It seems that hardly a week goes by without the news of another data breach. The chance that your personal account for at least one web site has been leaked in the past couple of years is higher than we would like to believe. As a software developer, I take protecting the data of my customers as my highest priority. Unfortunately, experience has shown us that this is not the case with all web sites. All too often, there has been a release of thousands of email addresses and passwords that a web site was not storing in a secure manner.
So, if you find that your email address and password have been leaked in a data breach, what are you to do? If you use the same email address and password for multiple sites, an attacker could already have access to all of your accounts, including bank accounts and shopping sites. So, you should always use a separate, secure password for every site. But who can remember all those passwords? I know I cannot. I know exactly three passwords: one for my work domain, one for my personal email, and one for LastPass.com.
The beautiful thing for me is that LastPass.com remembers the rest for me. I don’t have to recall my Amazon.com account, my MSDN account, or any one of literally dozens of accounts that I use everywhere from daily (bank, streaming media services) to once every year or so (Continuing Education tracking).
LastPass stores your account information in an online “vault” that is encrypted and decrypted only on your local client PC. This means that before it is transferred to LastPass, your data is already encrypted. LastPass never has access to your account information directly. LastPass cannot retrieve your password or reset it for you. If you forget your LastPass Master password, you will not be able to access your account.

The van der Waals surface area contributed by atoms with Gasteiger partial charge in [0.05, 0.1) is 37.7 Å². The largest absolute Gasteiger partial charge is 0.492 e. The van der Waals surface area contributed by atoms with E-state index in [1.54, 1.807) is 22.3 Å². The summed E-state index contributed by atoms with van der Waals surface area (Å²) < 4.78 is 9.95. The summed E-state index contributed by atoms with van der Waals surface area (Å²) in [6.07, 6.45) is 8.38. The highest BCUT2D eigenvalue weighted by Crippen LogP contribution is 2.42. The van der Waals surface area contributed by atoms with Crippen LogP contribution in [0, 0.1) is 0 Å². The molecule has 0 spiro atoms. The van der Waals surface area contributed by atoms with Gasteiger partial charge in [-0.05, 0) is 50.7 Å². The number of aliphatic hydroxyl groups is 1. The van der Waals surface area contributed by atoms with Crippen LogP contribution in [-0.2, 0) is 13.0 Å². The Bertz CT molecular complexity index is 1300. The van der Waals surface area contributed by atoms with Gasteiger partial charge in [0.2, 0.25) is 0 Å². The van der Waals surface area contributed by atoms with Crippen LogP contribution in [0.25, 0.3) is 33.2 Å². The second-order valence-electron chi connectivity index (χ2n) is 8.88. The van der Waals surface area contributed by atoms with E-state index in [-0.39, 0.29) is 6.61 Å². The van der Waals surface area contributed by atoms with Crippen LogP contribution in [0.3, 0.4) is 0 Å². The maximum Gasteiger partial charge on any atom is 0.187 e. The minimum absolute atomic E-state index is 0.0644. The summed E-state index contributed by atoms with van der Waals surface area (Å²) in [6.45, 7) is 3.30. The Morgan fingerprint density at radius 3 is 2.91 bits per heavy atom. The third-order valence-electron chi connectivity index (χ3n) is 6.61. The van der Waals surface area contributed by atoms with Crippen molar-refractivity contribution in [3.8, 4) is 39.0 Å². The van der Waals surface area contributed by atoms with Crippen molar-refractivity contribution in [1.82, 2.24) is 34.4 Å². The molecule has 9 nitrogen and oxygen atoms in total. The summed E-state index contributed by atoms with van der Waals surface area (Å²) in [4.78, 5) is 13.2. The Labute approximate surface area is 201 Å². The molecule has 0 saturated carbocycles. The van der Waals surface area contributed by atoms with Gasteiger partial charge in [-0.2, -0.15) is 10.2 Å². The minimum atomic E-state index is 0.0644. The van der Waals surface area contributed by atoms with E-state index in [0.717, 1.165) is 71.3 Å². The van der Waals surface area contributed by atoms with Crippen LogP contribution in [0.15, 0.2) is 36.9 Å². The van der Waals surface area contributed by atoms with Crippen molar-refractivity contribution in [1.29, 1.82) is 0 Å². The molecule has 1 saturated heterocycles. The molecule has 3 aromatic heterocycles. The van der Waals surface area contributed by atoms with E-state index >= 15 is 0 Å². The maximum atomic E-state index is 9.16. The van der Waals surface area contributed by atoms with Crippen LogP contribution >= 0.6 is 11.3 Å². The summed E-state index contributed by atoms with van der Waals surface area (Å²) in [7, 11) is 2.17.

Once you have set up your account, download the LastPass extension for your browser of choice. Using the built in secure password generator to set your password for each account ensures a secure, unique password for each site. Use the security check tool to check for vulnerabilities such as duplicated passwords and sites vulnerable to specific attacks.
LastPass also provides smartphone apps for iOS, Android, Windows Phone, and BlackBerry through their LastPass Premium accounts. For $12 a year, you can access your password vault from your mobile device. Personally, I appreciate the ability to use Touch Id on my iPhone to unlock my password vault without having to type in my very long master password every time. That alone is worth the cost to me.
LastPass is only one of a number of very good password managers. I would recommend everyone use a secure password manager to keep their accounts secure and separate.
Note: This review is based upon my personal use over the past three years. I have not used or tested all alternatives. I’m interested to hear your opinions of other password managers such as 1Password and KeePass, which are two popular alternatives.